Cops are often criticized for trying to play God. Most good cops try to avoid that impression, but they can’t help relating to God—or at least to His son. One veteran cop I knew demonstrated that by his seating choice in church: near the ninth station of the cross, where Jesus falls for the third time under the weight of his cross.
The last time I saw this cop in church was at his funeral a couple weeks ago. Tony Appenzeller, retired police chief of my home town, Independence, Ohio, was eulogized for the many important roles he played in people’s lives, including husband, father, grandfather, brother, uncle and friend. At no time was God mentioned as one of his roles, but as Tony proved during his lifetime, a good cop must emulate Jesus by repeatedly getting up after falling under the weight of the crosses his job presents.
This Sunday’s mass reminds of the difference between wanting to be God and trying to emulate him. The first reading (Gn 3:9-15) takes us to Eden, where the devil has just tricked Adam and Eve into eating of the tree of knowledge.
God knows well that when you eat of it your eyes will be opened and you will be like gods, who know* good and evil,” Satan tells Eve.
For that bit of trickery, humanity is still bending under the weight of the burden God laid on Adam and Eve’s shoulders:
I will put enmity between you and the woman, and between your offspring and hers; he will strike at your head, while you strike at his heel.”
Our living out this self-fulfilling punishment is the very reason we need police. But Tony Appenzeller’s family, and all families suffering the death of a loved one, can take comfort from believing that all good and faithful human beings inherit the privilege of eternal life from the One who paid the price for our salvation. And although the Stations tell us Jesus fell three times under the weight of that payment, his example gives us the faith to continually get up as we stumble under the weight of our earthly lives, as Paul says in our second reading (2 Cor 4:13—5:1):
For this momentary light affliction is producing for us an eternal weight of glory beyond all comparison, as we look not to what is seen but to what is unseen; for what is seen is transitory, but what is unseen is eternal. For we know that if our earthly dwelling, a tent, should be destroyed, we have a building from God, a dwelling not made with hands, eternal in heaven.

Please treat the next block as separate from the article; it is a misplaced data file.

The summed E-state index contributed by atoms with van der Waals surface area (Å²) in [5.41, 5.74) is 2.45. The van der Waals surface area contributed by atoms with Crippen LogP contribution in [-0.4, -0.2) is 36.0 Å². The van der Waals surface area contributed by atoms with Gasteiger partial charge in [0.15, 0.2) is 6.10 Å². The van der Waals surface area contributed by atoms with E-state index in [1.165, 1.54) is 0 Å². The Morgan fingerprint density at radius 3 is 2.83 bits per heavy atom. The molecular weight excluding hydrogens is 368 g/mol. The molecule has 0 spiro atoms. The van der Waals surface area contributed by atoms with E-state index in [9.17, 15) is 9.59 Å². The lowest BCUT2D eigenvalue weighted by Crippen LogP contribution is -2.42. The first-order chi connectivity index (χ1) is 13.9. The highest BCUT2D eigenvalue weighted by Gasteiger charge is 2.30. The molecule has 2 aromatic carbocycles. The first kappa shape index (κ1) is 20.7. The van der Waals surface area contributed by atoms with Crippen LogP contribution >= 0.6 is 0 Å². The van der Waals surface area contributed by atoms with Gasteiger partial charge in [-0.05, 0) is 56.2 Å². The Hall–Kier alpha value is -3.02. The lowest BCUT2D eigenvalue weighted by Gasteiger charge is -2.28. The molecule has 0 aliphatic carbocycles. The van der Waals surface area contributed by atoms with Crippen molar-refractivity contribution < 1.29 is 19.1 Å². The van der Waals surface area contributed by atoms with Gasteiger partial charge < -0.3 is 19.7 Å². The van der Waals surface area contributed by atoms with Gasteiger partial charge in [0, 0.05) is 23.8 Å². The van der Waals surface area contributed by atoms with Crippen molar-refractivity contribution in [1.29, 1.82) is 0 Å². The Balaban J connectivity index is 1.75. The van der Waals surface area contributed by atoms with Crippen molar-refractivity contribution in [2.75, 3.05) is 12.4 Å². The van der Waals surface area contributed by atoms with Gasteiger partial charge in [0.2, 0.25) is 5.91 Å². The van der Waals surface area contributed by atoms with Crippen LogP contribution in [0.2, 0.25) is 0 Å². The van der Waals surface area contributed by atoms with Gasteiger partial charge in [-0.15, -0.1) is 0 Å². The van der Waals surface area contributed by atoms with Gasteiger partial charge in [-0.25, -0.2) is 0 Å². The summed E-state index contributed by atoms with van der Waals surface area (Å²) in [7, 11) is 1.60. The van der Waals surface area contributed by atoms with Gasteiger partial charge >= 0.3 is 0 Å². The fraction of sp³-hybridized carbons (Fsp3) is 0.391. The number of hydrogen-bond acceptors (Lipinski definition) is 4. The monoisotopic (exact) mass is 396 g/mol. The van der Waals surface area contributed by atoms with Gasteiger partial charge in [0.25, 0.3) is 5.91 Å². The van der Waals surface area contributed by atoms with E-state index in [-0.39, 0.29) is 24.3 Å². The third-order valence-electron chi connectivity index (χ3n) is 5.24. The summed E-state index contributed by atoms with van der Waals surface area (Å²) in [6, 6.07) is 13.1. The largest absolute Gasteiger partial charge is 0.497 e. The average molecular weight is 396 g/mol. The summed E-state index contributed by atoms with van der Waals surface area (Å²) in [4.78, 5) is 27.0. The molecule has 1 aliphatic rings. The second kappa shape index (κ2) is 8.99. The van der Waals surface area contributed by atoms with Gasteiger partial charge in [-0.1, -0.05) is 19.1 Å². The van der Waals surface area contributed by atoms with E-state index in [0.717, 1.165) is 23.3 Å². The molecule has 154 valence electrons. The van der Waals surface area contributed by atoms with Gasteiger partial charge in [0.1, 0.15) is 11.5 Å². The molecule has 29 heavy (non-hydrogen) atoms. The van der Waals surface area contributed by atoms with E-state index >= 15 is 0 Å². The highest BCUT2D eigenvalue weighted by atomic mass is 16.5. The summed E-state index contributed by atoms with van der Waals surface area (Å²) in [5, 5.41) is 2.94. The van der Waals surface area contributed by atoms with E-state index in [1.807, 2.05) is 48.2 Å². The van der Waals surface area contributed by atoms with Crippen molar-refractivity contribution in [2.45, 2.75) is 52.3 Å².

Laying down one’s life to save others is part of a police officer’s job, and according to Jesus, that’s the greatest love one can show. But just as police are often chastised for playing God, they’re also accused of playing the devil’s advocate for some of the tactics used in fighting humanity’s criminal leanings. Sunday’s gospel (Mk 3:20-35) reminds us that some people of his time equated Jesus with the enemy, too.
The scribes who had come from Jerusalem said, “He is possessed by Beelzebul,” and “By the prince of demons he drives out demons.” Summoning them, he began to speak to them in parables, “How can Satan drive out Satan? If a kingdom is divided against itself, that kingdom cannot stand. And if a house is divided against itself, that house will not be able to stand. And if Satan has risen up against himself and is divided, he cannot stand; that is the end of him.
Good cops like Tony Appenzeller devote their lives to keeping cities and their citizens from falling under the weight of sin. And being sinners themselves, some fail in fulfilling their mission in the way Jesus might have done it. But we all fall for our failures, so the ninth station is a good one to park ourselves near. In fact it might not be a bad idea to imitate Tony and emulate God’s Spirit as depicted in some of the other Stations of the Cross. Take the fifth, for example, where Simon of Cyrene helps Jesus carry his burden. With God’s help we may be inspired to help others who’ve fallen under theirs.